When I found out about the SRSA grant I thought it would be very helpful to defray the travel costs with position I have with the Royal Victorian Eye and Ear Hospital (RVEEH) in Melbourne. There are no other grants available that support me to do this.
Can you tell me about the Continuing Professional Development (CPD) activity you undertook with the SRSA grant?
I have an ongoing position at the at the RVEEH where I originally trained, as a visiting Rhinology Consultant working with the Rhinology and Facial Plastics/Head and Neck Units. I have doing this for over three years now. Through this position I am able to fulfil all of my CPD requirements for the RACS.
My position at the RVEEH helps me to up-skill, maintain skills and professional relationships. I am actively involved in the teaching of advanced surgical/ENT trainees and with the unit’s prospective audit. There aren’t any opportunities for this in Mackay.
Can you describe how the CPD activity improves patient outcomes/benefits the community
Mackay is a town of 90,000 people and a district of 130,000 and I am the only full-time ENT surgeon in the area. It is very far from other regional and metropolitan centres; Townsville and Rockhampton are both about 5 hours away and Brisbane is an 11-hour drive. Flying means an extra layer of cost from $400 – $1000. It’s a big deal for people to have access to quality care, and be treated well, in their home town.
For the first 18 months I worked in Mackay, before starting the position at RVEEH, I felt very professionally isolated. I began to feel a little bit irrelevant and rusty. Even though I was getting a lot of exposure with the patients coming through, I only had myself to compare to and couldn’t see what other specialists were doing. In a craft profession like mine, it’s important to be around other people that are doing the same thing. You learn a lot that way; it keeps you sharp.
To do something well surgically you also need to do it all the time. The more times you do something the better you get at it. This is particularly important for complex operations. If you are only doing certain procedures 3 times per year, then you’re not going to be any good at it. This is something I take this very seriously. If I am not Australian standard in any procedure, then I will refer the patient to someone that specialises in that area.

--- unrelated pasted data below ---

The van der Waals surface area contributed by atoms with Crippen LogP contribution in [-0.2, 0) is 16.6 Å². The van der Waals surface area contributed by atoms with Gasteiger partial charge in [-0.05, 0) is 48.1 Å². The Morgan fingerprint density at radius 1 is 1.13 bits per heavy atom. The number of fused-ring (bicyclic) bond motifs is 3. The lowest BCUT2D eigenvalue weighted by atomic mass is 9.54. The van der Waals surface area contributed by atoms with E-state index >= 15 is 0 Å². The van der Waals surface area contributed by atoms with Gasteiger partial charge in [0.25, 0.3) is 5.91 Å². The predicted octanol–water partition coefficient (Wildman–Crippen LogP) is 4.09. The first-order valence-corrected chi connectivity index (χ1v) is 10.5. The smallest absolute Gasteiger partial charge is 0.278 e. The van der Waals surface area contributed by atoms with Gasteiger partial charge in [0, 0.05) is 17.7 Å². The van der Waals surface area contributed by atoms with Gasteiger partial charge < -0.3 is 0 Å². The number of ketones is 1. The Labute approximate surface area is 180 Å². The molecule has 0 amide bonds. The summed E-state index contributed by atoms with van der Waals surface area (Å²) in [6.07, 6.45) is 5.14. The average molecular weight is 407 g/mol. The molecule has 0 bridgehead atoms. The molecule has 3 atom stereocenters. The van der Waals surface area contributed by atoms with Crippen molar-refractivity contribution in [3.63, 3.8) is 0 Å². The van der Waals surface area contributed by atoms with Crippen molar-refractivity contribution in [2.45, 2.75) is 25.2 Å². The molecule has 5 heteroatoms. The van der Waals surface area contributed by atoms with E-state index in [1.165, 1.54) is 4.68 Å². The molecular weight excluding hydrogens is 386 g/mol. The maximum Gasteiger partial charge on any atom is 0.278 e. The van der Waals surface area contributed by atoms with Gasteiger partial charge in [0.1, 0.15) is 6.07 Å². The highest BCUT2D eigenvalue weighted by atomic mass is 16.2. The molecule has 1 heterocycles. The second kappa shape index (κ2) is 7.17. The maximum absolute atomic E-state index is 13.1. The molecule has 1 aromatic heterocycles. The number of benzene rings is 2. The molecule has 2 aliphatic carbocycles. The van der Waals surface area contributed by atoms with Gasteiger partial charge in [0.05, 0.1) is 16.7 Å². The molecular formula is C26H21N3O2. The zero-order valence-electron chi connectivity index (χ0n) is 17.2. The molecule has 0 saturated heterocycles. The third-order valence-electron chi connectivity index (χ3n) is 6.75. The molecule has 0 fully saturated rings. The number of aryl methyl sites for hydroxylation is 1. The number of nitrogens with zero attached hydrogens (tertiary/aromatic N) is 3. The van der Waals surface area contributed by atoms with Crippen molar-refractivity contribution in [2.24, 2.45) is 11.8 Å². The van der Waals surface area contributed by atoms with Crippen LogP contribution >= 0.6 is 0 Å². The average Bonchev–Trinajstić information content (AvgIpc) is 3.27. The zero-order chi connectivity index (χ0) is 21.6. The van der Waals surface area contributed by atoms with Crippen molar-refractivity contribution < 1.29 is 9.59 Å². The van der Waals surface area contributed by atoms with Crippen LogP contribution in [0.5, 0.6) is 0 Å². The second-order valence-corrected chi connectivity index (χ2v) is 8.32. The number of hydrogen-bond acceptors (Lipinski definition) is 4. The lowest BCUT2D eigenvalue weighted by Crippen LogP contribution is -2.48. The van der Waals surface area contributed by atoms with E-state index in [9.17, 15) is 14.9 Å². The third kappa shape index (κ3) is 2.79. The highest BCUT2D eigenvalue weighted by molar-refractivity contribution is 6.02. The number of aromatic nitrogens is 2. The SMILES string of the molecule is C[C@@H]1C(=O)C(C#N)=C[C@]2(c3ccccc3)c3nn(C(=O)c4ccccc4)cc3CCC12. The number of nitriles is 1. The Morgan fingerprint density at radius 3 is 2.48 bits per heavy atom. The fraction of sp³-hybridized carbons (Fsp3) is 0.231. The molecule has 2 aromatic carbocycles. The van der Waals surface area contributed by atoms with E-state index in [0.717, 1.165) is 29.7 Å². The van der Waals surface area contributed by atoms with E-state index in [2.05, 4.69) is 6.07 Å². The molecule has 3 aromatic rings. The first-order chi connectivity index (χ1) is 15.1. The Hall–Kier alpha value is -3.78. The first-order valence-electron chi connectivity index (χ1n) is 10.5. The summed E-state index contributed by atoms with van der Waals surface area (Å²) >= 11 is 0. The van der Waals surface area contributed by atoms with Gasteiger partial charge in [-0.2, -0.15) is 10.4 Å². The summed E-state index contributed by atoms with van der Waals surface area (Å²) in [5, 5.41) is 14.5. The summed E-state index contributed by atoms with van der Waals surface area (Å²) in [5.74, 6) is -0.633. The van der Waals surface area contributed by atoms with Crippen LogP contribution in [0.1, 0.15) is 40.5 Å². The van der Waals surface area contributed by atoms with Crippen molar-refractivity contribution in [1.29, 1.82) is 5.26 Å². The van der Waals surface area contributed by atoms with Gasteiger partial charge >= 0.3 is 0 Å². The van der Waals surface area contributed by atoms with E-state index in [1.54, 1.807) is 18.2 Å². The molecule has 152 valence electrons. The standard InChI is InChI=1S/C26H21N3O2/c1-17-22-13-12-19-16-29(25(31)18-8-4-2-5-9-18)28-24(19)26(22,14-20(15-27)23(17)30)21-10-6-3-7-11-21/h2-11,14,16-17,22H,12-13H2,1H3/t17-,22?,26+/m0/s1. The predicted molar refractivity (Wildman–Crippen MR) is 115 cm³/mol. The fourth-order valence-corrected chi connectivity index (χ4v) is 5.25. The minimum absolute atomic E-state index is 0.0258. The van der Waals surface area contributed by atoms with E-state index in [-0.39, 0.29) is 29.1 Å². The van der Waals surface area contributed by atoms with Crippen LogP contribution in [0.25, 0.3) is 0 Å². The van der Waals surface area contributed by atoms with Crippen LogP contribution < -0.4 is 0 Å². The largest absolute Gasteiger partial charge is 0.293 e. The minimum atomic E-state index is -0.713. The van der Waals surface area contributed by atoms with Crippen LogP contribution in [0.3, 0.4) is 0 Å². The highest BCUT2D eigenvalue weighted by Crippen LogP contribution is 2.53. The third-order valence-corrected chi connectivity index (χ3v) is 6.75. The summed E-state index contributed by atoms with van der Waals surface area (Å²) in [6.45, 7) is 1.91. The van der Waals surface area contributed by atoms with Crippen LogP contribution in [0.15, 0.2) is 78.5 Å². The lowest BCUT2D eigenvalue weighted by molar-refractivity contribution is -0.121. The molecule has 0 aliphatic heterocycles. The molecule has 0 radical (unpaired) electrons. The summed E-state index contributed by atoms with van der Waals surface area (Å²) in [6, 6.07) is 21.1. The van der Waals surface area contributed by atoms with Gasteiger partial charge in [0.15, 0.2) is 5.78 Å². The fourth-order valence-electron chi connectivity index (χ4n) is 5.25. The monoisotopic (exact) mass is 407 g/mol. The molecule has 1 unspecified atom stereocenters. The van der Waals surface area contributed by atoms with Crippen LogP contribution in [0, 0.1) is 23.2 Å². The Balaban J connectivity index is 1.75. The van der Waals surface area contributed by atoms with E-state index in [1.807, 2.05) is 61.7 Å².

When I come to Melbourne for example, and I’m working with advanced trainees, I will do about 20 septorhinoplasties per year with many requiring rib grafts as part of the reconstruction. This is great exposure and training for the trainees, but also important for maintaining my skills. I bring all this back to Mackay with me and everyone benefits.
Would you have done this CPD activity without a SRSA grant?
Yes. While the grant makes it much easier, it is a valuable educational opportunity and worth the expense.
What are your plans for the future?
My family and I are happy in Mackay. We are part of a great community and are settled here. Our plan is to stay for the foreseeable future
Do you have any advice for other rural specialists?
I encourage other rural specialists to maintain relationships with people that have trained and mentored you, and a connection to the place you have an affinity with, be that a metropolitan or regional city. This could be through teleconferencing or phone calls, but nothing beats face-to-face. Maintaining these relationships really pays off because it addresses all the issues that makes rural practice difficult – professional isolation, lack of colleagues and lack of resources to look after your patients.
I also suggest more people apply for the type of activity I am with the SRSA grant. CPD is about maintaining a commitment to life-long learning. I believe embedding yourself into a tertiary institution and maintaining an ongoing relationship is much more beneficial than attending a course or workshop.